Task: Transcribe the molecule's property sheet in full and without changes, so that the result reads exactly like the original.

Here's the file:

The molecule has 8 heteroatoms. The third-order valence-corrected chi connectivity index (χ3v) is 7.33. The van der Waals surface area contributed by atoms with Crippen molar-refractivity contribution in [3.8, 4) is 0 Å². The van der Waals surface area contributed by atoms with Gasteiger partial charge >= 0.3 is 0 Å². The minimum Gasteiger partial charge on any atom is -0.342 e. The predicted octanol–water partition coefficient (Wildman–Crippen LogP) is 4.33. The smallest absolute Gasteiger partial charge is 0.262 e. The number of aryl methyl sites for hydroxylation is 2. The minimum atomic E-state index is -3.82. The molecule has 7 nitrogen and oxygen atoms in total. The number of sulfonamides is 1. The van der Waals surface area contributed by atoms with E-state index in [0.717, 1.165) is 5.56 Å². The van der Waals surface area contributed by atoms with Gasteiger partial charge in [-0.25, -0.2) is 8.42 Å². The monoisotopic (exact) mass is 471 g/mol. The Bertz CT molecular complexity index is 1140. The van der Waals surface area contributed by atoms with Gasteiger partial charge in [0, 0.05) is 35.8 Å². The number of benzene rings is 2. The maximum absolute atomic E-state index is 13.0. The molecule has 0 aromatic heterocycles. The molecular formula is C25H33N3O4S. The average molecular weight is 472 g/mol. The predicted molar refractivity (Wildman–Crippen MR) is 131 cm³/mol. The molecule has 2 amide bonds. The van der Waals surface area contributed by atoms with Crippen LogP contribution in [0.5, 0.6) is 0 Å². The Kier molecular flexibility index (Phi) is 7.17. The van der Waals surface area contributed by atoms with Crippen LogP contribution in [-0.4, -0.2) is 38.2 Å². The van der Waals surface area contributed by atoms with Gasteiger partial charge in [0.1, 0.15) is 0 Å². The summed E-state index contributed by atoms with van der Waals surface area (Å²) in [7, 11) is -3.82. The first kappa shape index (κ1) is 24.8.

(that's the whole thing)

The molecule has 8 heteroatoms. The third-order valence-corrected chi connectivity index (χ3v) is 7.33. The van der Waals surface area contributed by atoms with Crippen molar-refractivity contribution in [3.8, 4) is 0 Å². The van der Waals surface area contributed by atoms with Gasteiger partial charge >= 0.3 is 0 Å². The minimum Gasteiger partial charge on any atom is -0.342 e. The predicted octanol–water partition coefficient (Wildman–Crippen LogP) is 4.33. The smallest absolute Gasteiger partial charge is 0.262 e. The number of aryl methyl sites for hydroxylation is 2. The minimum atomic E-state index is -3.82. The molecule has 7 nitrogen and oxygen atoms in total. The number of sulfonamides is 1. The van der Waals surface area contributed by atoms with E-state index in [0.717, 1.165) is 5.56 Å². The van der Waals surface area contributed by atoms with Gasteiger partial charge in [-0.25, -0.2) is 8.42 Å². The monoisotopic (exact) mass is 471 g/mol. The Bertz CT molecular complexity index is 1140. The van der Waals surface area contributed by atoms with Gasteiger partial charge in [0, 0.05) is 35.8 Å². The number of benzene rings is 2. The maximum absolute atomic E-state index is 13.0. The molecule has 0 aromatic heterocycles. The molecular formula is C25H33N3O4S. The average molecular weight is 472 g/mol. The predicted molar refractivity (Wildman–Crippen MR) is 131 cm³/mol. The molecule has 2 amide bonds. The van der Waals surface area contributed by atoms with Crippen LogP contribution in [0.5, 0.6) is 0 Å². The Kier molecular flexibility index (Phi) is 7.17. The van der Waals surface area contributed by atoms with Crippen LogP contribution in [-0.4, -0.2) is 38.2 Å². The van der Waals surface area contributed by atoms with Gasteiger partial charge in [0.1, 0.15) is 0 Å². The summed E-state index contributed by atoms with van der Waals surface area (Å²) in [7, 11) is -3.82. The first kappa shape index (κ1) is 24.8.